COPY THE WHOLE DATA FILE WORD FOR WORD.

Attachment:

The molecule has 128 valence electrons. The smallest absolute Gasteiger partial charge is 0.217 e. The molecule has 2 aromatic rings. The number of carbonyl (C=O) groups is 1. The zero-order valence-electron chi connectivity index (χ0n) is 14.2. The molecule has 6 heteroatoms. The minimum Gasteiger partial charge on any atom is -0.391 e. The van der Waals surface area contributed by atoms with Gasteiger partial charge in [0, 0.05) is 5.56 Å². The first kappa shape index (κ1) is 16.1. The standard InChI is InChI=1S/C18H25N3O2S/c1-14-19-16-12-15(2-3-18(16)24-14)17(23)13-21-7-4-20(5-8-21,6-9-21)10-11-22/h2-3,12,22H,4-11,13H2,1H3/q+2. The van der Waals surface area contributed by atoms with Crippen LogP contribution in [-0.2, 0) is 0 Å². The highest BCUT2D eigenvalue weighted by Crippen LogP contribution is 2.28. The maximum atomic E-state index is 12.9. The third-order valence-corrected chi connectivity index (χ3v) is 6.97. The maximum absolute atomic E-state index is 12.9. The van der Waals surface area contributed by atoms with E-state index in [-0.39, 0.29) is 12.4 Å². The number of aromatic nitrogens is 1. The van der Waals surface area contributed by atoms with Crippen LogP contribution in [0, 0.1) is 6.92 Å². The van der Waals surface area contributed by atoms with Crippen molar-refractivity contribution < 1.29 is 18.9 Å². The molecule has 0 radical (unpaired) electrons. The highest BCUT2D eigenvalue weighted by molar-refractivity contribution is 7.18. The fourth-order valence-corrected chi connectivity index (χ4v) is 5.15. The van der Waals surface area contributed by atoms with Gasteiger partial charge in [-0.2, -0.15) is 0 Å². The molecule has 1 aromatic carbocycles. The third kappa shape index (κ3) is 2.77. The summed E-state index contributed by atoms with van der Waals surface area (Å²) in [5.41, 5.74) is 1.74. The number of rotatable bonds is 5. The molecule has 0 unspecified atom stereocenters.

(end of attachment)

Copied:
The molecule has 128 valence electrons. The smallest absolute Gasteiger partial charge is 0.217 e. The molecule has 2 aromatic rings. The number of carbonyl (C=O) groups is 1. The zero-order valence-electron chi connectivity index (χ0n) is 14.2. The molecule has 6 heteroatoms. The minimum Gasteiger partial charge on any atom is -0.391 e. The van der Waals surface area contributed by atoms with Gasteiger partial charge in [0, 0.05) is 5.56 Å². The first kappa shape index (κ1) is 16.1. The standard InChI is InChI=1S/C18H25N3O2S/c1-14-19-16-12-15(2-3-18(16)24-14)17(23)13-21-7-4-20(5-8-21,6-9-21)10-11-22/h2-3,12,22H,4-11,13H2,1H3/q+2. The van der Waals surface area contributed by atoms with Crippen LogP contribution in [-0.2, 0) is 0 Å². The highest BCUT2D eigenvalue weighted by Crippen LogP contribution is 2.28. The maximum atomic E-state index is 12.9. The third-order valence-corrected chi connectivity index (χ3v) is 6.97. The maximum absolute atomic E-state index is 12.9. The van der Waals surface area contributed by atoms with E-state index in [-0.39, 0.29) is 12.4 Å². The number of aromatic nitrogens is 1. The van der Waals surface area contributed by atoms with Crippen LogP contribution in [0, 0.1) is 6.92 Å². The van der Waals surface area contributed by atoms with Crippen molar-refractivity contribution < 1.29 is 18.9 Å². The molecule has 0 radical (unpaired) electrons. The highest BCUT2D eigenvalue weighted by molar-refractivity contribution is 7.18. The fourth-order valence-corrected chi connectivity index (χ4v) is 5.15. The van der Waals surface area contributed by atoms with Gasteiger partial charge in [-0.2, -0.15) is 0 Å². The molecule has 1 aromatic carbocycles. The third kappa shape index (κ3) is 2.77. The summed E-state index contributed by atoms with van der Waals surface area (Å²) in [5.41, 5.74) is 1.74. The number of rotatable bonds is 5. The molecule has 0 unspecified atom stereocenters.